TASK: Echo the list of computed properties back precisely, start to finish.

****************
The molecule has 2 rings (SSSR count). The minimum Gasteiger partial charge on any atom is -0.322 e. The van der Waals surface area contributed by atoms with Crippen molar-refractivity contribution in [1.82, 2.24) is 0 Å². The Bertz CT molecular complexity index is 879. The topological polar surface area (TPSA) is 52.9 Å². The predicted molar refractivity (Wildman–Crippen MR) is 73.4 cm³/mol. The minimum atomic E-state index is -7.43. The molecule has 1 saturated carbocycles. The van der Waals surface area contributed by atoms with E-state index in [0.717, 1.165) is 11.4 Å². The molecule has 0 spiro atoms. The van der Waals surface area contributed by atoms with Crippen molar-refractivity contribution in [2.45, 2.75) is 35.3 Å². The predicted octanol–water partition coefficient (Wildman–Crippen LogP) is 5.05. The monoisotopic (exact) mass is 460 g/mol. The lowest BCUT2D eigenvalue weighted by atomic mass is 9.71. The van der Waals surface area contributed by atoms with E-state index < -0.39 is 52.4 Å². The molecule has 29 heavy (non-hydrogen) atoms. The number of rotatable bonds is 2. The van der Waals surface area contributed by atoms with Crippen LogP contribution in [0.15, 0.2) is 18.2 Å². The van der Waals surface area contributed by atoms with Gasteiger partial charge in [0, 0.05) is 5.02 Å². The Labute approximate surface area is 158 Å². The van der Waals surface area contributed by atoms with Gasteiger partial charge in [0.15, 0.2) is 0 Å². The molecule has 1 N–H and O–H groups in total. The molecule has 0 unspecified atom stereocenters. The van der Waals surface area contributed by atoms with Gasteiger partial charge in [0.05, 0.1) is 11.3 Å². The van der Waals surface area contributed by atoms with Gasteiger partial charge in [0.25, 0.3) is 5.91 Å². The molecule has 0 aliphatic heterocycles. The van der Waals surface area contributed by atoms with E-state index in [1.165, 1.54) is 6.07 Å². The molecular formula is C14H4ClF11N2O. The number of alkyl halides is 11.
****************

The molecule has 2 rings (SSSR count). The minimum Gasteiger partial charge on any atom is -0.322 e. The van der Waals surface area contributed by atoms with Crippen molar-refractivity contribution in [1.82, 2.24) is 0 Å². The Bertz CT molecular complexity index is 879. The topological polar surface area (TPSA) is 52.9 Å². The predicted molar refractivity (Wildman–Crippen MR) is 73.4 cm³/mol. The minimum atomic E-state index is -7.43. The molecule has 1 saturated carbocycles. The van der Waals surface area contributed by atoms with E-state index in [0.717, 1.165) is 11.4 Å². The molecule has 0 spiro atoms. The van der Waals surface area contributed by atoms with Crippen molar-refractivity contribution in [2.45, 2.75) is 35.3 Å². The predicted octanol–water partition coefficient (Wildman–Crippen LogP) is 5.05. The monoisotopic (exact) mass is 460 g/mol. The lowest BCUT2D eigenvalue weighted by atomic mass is 9.71. The van der Waals surface area contributed by atoms with E-state index < -0.39 is 52.4 Å². The molecule has 29 heavy (non-hydrogen) atoms. The number of rotatable bonds is 2. The van der Waals surface area contributed by atoms with Crippen LogP contribution in [0.15, 0.2) is 18.2 Å². The van der Waals surface area contributed by atoms with Gasteiger partial charge in [0, 0.05) is 5.02 Å². The Labute approximate surface area is 158 Å². The van der Waals surface area contributed by atoms with Gasteiger partial charge in [0.15, 0.2) is 0 Å². The molecule has 1 N–H and O–H groups in total. The molecule has 0 unspecified atom stereocenters. The van der Waals surface area contributed by atoms with Gasteiger partial charge in [0.05, 0.1) is 11.3 Å². The van der Waals surface area contributed by atoms with Gasteiger partial charge in [0.25, 0.3) is 5.91 Å². The molecule has 0 aliphatic heterocycles. The van der Waals surface area contributed by atoms with E-state index in [1.165, 1.54) is 6.07 Å². The molecular formula is C14H4ClF11N2O. The number of alkyl halides is 11.